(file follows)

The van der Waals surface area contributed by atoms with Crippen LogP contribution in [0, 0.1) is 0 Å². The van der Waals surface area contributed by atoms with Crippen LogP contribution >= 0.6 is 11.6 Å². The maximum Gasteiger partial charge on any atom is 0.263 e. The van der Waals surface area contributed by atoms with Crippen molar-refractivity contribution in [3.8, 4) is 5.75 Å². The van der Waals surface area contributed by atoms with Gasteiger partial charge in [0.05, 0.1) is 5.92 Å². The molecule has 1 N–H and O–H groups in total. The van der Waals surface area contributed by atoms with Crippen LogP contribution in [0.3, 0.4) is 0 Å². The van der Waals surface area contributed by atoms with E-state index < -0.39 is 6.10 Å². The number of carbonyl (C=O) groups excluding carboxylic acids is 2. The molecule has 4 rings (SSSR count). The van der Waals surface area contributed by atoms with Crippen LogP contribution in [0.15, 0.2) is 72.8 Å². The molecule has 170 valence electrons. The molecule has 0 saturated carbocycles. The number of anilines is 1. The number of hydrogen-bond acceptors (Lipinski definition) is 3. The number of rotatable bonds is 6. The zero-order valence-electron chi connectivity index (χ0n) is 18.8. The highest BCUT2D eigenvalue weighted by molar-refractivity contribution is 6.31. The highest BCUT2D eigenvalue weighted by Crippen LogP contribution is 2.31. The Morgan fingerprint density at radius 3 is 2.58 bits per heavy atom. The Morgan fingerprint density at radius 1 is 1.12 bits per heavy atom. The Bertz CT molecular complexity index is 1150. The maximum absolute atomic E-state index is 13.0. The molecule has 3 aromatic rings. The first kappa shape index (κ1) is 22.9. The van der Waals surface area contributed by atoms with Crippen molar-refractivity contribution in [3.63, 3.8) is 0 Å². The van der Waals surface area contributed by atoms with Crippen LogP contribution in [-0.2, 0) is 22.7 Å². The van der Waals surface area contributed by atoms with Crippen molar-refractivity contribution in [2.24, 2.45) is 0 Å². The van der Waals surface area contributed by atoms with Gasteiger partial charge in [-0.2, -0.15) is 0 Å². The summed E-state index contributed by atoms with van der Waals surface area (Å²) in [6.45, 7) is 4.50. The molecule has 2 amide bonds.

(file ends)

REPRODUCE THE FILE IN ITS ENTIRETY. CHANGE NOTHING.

The van der Waals surface area contributed by atoms with Crippen LogP contribution in [0, 0.1) is 0 Å². The van der Waals surface area contributed by atoms with Crippen LogP contribution >= 0.6 is 11.6 Å². The maximum Gasteiger partial charge on any atom is 0.263 e. The van der Waals surface area contributed by atoms with Crippen molar-refractivity contribution in [3.8, 4) is 5.75 Å². The van der Waals surface area contributed by atoms with Gasteiger partial charge in [0.05, 0.1) is 5.92 Å². The molecule has 1 N–H and O–H groups in total. The van der Waals surface area contributed by atoms with Crippen LogP contribution in [0.3, 0.4) is 0 Å². The van der Waals surface area contributed by atoms with E-state index < -0.39 is 6.10 Å². The number of carbonyl (C=O) groups excluding carboxylic acids is 2. The molecule has 4 rings (SSSR count). The van der Waals surface area contributed by atoms with Crippen LogP contribution in [0.15, 0.2) is 72.8 Å². The molecule has 170 valence electrons. The molecule has 0 saturated carbocycles. The number of anilines is 1. The number of hydrogen-bond acceptors (Lipinski definition) is 3. The number of rotatable bonds is 6. The zero-order valence-electron chi connectivity index (χ0n) is 18.8. The highest BCUT2D eigenvalue weighted by molar-refractivity contribution is 6.31. The highest BCUT2D eigenvalue weighted by Crippen LogP contribution is 2.31. The Morgan fingerprint density at radius 3 is 2.58 bits per heavy atom. The Morgan fingerprint density at radius 1 is 1.12 bits per heavy atom. The Bertz CT molecular complexity index is 1150. The maximum absolute atomic E-state index is 13.0. The molecule has 3 aromatic rings. The first kappa shape index (κ1) is 22.9. The van der Waals surface area contributed by atoms with Crippen molar-refractivity contribution in [3.63, 3.8) is 0 Å². The van der Waals surface area contributed by atoms with Crippen LogP contribution in [-0.2, 0) is 22.7 Å². The van der Waals surface area contributed by atoms with Crippen molar-refractivity contribution in [2.24, 2.45) is 0 Å². The van der Waals surface area contributed by atoms with Gasteiger partial charge in [-0.2, -0.15) is 0 Å². The summed E-state index contributed by atoms with van der Waals surface area (Å²) in [6.45, 7) is 4.50. The molecule has 2 amide bonds.